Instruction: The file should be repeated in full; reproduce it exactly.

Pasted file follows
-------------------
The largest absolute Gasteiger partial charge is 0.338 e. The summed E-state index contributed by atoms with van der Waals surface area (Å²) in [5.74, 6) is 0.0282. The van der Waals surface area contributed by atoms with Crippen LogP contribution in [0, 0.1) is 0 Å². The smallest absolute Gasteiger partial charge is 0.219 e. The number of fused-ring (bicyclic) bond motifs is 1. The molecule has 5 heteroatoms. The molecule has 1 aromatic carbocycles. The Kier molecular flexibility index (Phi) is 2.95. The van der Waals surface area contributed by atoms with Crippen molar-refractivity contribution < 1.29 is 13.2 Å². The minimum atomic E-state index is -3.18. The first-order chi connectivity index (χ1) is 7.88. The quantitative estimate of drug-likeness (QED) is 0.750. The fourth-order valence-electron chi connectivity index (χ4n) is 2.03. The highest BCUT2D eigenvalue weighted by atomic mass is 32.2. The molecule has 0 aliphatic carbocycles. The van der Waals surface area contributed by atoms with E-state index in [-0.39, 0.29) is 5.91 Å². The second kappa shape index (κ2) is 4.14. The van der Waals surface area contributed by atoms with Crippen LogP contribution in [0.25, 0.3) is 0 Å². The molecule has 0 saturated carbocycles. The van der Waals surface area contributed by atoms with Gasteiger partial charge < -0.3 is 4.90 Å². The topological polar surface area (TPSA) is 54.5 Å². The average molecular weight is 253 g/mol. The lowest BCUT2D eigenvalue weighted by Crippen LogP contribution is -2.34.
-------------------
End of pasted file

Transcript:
The largest absolute Gasteiger partial charge is 0.338 e. The summed E-state index contributed by atoms with van der Waals surface area (Å²) in [5.74, 6) is 0.0282. The van der Waals surface area contributed by atoms with Crippen LogP contribution in [0, 0.1) is 0 Å². The smallest absolute Gasteiger partial charge is 0.219 e. The number of fused-ring (bicyclic) bond motifs is 1. The molecule has 5 heteroatoms. The molecule has 1 aromatic carbocycles. The Kier molecular flexibility index (Phi) is 2.95. The van der Waals surface area contributed by atoms with Crippen molar-refractivity contribution < 1.29 is 13.2 Å². The minimum atomic E-state index is -3.18. The first-order chi connectivity index (χ1) is 7.88. The quantitative estimate of drug-likeness (QED) is 0.750. The fourth-order valence-electron chi connectivity index (χ4n) is 2.03. The highest BCUT2D eigenvalue weighted by atomic mass is 32.2. The molecule has 0 aliphatic carbocycles. The van der Waals surface area contributed by atoms with E-state index in [-0.39, 0.29) is 5.91 Å². The second kappa shape index (κ2) is 4.14. The van der Waals surface area contributed by atoms with Crippen LogP contribution in [0.25, 0.3) is 0 Å². The molecule has 0 saturated carbocycles. The van der Waals surface area contributed by atoms with Gasteiger partial charge < -0.3 is 4.90 Å². The topological polar surface area (TPSA) is 54.5 Å². The average molecular weight is 253 g/mol. The lowest BCUT2D eigenvalue weighted by Crippen LogP contribution is -2.34.